Updates to the Air Force Special Warfare Initial Fitness Test and Operator Fitness Test

Air Force pull-up
U.S. Air Force Tech. Sgt. Nicholas Waytkus, the strike team noncommissioned officer in charge of the 3rd Air Support Operations Squadron, performs a pull-up in their squadron’s gym at Joint Base Elmendorf-Richardson, Alaska, June 24, 2021. (U.S. Air Force photo by Senior Airman Justin Wynn)

The name of the Air Force Special Warfare recruit fitness test has been updated from the Physical Ability and Stamina Test (PAST) to the Initial Fitness Test (IFT). This clarification has long been needed for military members who are taking the steps from the recruit to student to operator phases in all the branches of the military special operations world.

With recent changes from standard fitness tests to the more tactical and combat fitness tests used by the Army and Marine Corps, it can be confusing to a recruit who is trying to prepare as best they can. Then, as recruits start the journey into special operations training, there will be several tests they have to take throughout the process.

Every military branch has its own fitness test. The standard Air Force fitness test is the one that all members of the Air Force take from basic military training throughout their career.

Depending on the branch of service, there may be a special fitness test at basic training (like the Army Occupational Physical Assessment Test, or OPAT). Often, due to the job selected during the recruitment process, there will be yet another test, especially if the recruit is a special ops candidate.

Now, the qualifying test for the special operations candidate or recruit who wants to enter the Special Warfare Training Program will be the Air Force Special Warfare Initial Fitness Test (see official score sheet dated November 2021).

Air Force Special Warfare Officer Test Scores

This chart has all Special Warfare career standards (officer and enlisted) on one sheet. They include:

  • Special Warfare open enlistment recruits
  • Pararescue (PJ)
  • Combat control technician (CCT)
  • Tactical air control party (TACP)
  • Special reconnaissance (SR)
  • Explosive ordnance disposal (EOD)
  • SERE instructor (survival, evasion, resistance, escape)

There are officer scores and testing differences for the following roles:

  • TACP officer
  • Special tactical officer (STO)
  • Combat rescue officer (CRO)

The Initial Fitness Test is the same as the latest update to the PAST with the following events (see score sheet for the individual career requirements):

  • Pull-ups: 2 minutes
  • Rest: 2 minutes
  • Sit-ups: 2 minutes
  • Rest: 2 minutes
  • Push-ups 2 minutes
  • Rest: 10 minutes
  • Timed run: 1.5 miles (3 miles for officers)
  • Rest: 30 minutes
  • Underwater swim: 25 meters
  • Rest: 3 minutes
  • Underwater swim: 25 meters
  • Rest: 10 minutes
  • Swim: 500 meters (1,500 meters for officers)

Once the Special Warfare candidate passes this test during the recruitment process and again during the preparatory school phase, they will officially be students and will now be required to pass many other tactical fitness standards, including pool skills, longer runs, rucking, and other load-bearing and team-building events.

Somewhere during this Special Warfare journey, the candidates will see the next tier of testing. The Operator Fitness test was formerly called the Tier Two Fitness Test and consists of the following:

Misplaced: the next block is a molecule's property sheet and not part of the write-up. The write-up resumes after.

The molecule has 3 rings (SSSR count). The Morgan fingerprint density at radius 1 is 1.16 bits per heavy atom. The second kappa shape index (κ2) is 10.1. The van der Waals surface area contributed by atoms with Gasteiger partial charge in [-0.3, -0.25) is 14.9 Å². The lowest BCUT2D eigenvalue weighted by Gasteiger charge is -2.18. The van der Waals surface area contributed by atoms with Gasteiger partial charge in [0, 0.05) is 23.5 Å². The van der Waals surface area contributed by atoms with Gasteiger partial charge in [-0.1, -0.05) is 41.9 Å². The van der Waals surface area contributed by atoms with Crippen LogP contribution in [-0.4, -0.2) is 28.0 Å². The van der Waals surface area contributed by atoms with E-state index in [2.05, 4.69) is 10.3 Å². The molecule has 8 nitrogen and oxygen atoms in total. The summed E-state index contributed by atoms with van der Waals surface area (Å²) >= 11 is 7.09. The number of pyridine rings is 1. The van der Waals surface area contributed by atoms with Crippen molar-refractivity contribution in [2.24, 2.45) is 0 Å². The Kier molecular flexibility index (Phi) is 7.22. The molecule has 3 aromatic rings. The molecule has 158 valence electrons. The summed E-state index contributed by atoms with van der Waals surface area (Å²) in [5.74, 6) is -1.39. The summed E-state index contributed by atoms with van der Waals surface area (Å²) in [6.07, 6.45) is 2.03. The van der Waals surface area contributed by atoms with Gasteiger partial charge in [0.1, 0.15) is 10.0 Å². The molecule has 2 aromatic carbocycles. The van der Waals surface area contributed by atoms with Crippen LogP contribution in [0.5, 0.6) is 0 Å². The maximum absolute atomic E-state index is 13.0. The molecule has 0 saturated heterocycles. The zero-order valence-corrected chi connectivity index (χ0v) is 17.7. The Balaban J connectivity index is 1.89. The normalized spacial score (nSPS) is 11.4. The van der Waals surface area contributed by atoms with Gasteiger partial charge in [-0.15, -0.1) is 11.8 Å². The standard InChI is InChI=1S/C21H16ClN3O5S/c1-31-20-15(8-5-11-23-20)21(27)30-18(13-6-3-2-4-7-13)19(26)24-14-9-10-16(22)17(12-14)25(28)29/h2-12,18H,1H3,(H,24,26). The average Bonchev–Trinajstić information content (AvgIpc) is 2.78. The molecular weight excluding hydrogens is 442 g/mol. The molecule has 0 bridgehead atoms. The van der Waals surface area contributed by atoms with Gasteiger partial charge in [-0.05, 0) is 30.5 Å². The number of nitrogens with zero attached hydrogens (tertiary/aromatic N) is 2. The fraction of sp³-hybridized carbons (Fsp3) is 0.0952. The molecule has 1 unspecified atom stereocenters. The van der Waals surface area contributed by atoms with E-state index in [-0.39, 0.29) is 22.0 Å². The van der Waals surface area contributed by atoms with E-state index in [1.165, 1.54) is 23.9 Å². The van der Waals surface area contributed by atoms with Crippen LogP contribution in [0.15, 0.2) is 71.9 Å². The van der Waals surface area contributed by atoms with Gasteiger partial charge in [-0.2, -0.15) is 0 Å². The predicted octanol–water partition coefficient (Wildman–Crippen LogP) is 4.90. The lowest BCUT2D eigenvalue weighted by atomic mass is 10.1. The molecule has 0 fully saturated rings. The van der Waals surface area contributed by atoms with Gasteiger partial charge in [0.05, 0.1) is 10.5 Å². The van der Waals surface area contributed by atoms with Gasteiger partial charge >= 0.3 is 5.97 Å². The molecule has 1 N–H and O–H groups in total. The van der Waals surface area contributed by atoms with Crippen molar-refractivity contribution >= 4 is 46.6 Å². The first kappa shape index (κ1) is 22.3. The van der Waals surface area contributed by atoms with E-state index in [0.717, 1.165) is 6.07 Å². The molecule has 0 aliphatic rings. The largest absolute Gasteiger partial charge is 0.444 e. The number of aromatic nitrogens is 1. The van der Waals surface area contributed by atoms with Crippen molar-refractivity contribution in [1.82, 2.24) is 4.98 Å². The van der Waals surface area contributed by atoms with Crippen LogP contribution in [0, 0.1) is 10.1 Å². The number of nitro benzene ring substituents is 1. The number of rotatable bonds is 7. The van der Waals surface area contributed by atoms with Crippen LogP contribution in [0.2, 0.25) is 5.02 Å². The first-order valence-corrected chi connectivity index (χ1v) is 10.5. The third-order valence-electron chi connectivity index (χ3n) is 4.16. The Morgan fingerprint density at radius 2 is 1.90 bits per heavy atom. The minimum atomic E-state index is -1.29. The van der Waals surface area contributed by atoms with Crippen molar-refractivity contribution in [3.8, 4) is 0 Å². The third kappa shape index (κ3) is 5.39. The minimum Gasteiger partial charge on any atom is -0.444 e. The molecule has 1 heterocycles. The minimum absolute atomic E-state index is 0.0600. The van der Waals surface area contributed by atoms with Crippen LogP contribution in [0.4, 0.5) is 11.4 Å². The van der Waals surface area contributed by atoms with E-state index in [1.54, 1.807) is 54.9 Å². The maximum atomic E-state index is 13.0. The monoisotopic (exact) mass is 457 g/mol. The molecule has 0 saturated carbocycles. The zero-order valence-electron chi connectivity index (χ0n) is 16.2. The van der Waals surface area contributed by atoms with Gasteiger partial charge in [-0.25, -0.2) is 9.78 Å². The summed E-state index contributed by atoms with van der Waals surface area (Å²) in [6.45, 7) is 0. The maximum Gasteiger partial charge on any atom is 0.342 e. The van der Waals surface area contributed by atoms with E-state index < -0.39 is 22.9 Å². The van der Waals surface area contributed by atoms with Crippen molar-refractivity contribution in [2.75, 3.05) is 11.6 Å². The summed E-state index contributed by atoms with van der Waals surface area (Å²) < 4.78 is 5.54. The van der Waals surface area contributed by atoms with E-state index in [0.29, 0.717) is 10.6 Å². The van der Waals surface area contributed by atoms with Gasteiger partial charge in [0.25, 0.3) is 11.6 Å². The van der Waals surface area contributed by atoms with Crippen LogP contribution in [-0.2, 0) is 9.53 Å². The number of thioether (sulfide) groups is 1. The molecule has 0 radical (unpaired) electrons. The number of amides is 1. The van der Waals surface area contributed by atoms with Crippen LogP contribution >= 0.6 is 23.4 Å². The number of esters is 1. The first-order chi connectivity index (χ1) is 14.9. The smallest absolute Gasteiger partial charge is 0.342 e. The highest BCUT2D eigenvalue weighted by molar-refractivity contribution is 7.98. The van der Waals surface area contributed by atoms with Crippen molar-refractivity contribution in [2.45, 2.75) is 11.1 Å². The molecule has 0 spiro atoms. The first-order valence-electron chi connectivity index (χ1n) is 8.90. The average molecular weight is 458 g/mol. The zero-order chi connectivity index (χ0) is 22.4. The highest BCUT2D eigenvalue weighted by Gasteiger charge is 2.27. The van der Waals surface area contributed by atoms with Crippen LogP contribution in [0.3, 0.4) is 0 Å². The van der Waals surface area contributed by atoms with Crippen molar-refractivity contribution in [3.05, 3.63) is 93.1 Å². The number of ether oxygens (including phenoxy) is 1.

• Ruck: 3 miles
  • Standing long jump
  • 5-10-5 Pro Agility Test (left and right)
  • Trap bar deadlift: 3 reps at max weight
  • Pull-ups: max reps
  • Farmer carry sprint: 100 yards (2 x 53-pound kettlebells)
  • Shuttle run: 300 yards (12 x 25-yard shuttle) two times
  • Swim: 1,500 meters with fins (Side, CSS, LATA sidestroke)


  • Timed run: 1.5 miles

The name change takes away much of the confusion for Special Warfare recruits by simply naming the first fitness test as the Initial Fitness Test and the second fitness test, which will be done later in the pipeline and upon graduation from operator school, as the Operator Fitness Test.

However, this article is not only about helping young recruits to train for the tests in front of them. Recruits must be able to pass these fitness tests easily but then endure some of the toughest training in the military.

For many recruits, the pool evolutions that come before starting dive school are the biggest challenge. You must be able to tread, swim efficiently on the surface -- using many strokes with and without fins -- and demonstrate underwater swimming abilities.

Land warfare training can be equally challenging with heavy rucking, faster and longer runs, other load-bearing, and frequent high-repetition calisthenics.

Once you pass selections and assessments, tactical training will test your ability to learn new skills. You must be able to replicate them to the instructor's requirements effectively if you want to continue along the training pipeline.

You will learn SCUBA diving on both open-circuit and closed-circuit equipment, static-line jumping, free-fall parachuting, SERE training and, depending on your Air Force specialty code (Air Force job), more advanced training in medicine or air traffic communications.

The better equipped you are to handle the physical challenges during a long day of special ops training, the better you can learn the tactical aspects required for your new career.

Stew Smith is a former Navy SEAL and fitness author certified as a Strength and Conditioning Specialist (CSCS) with the National Strength and Conditioning Association. Visit his Fitness eBook store if you're looking to start a workout program to create a healthy lifestyle. Send your fitness questions to stew@stewsmith.com.

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